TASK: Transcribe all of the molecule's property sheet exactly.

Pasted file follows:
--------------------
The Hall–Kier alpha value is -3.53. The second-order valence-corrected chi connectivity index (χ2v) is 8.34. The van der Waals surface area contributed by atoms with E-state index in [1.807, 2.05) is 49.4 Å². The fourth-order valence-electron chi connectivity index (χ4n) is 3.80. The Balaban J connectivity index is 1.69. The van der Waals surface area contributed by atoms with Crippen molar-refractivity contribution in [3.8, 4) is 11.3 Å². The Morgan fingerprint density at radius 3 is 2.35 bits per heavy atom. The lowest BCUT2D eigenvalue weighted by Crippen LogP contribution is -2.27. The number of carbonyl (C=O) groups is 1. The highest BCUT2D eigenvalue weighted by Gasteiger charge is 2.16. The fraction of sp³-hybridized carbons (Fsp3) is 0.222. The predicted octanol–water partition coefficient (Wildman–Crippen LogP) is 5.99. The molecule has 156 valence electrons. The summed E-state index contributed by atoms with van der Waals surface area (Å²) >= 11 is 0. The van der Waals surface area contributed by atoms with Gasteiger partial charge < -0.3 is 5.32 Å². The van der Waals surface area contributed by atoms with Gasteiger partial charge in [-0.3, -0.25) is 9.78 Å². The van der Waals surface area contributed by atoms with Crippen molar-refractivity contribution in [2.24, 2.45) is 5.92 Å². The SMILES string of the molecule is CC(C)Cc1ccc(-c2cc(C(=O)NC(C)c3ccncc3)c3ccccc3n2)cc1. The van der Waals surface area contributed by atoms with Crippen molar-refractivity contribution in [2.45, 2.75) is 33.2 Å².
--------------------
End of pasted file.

The Hall–Kier alpha value is -3.53. The second-order valence-corrected chi connectivity index (χ2v) is 8.34. The van der Waals surface area contributed by atoms with E-state index in [1.807, 2.05) is 49.4 Å². The fourth-order valence-electron chi connectivity index (χ4n) is 3.80. The Balaban J connectivity index is 1.69. The van der Waals surface area contributed by atoms with Crippen molar-refractivity contribution in [3.8, 4) is 11.3 Å². The Morgan fingerprint density at radius 3 is 2.35 bits per heavy atom. The lowest BCUT2D eigenvalue weighted by Crippen LogP contribution is -2.27. The number of carbonyl (C=O) groups is 1. The highest BCUT2D eigenvalue weighted by Gasteiger charge is 2.16. The fraction of sp³-hybridized carbons (Fsp3) is 0.222. The predicted octanol–water partition coefficient (Wildman–Crippen LogP) is 5.99. The molecule has 156 valence electrons. The summed E-state index contributed by atoms with van der Waals surface area (Å²) >= 11 is 0. The van der Waals surface area contributed by atoms with Gasteiger partial charge < -0.3 is 5.32 Å². The van der Waals surface area contributed by atoms with Gasteiger partial charge in [-0.3, -0.25) is 9.78 Å². The van der Waals surface area contributed by atoms with Crippen molar-refractivity contribution in [2.24, 2.45) is 5.92 Å². The SMILES string of the molecule is CC(C)Cc1ccc(-c2cc(C(=O)NC(C)c3ccncc3)c3ccccc3n2)cc1. The van der Waals surface area contributed by atoms with Crippen molar-refractivity contribution in [2.45, 2.75) is 33.2 Å².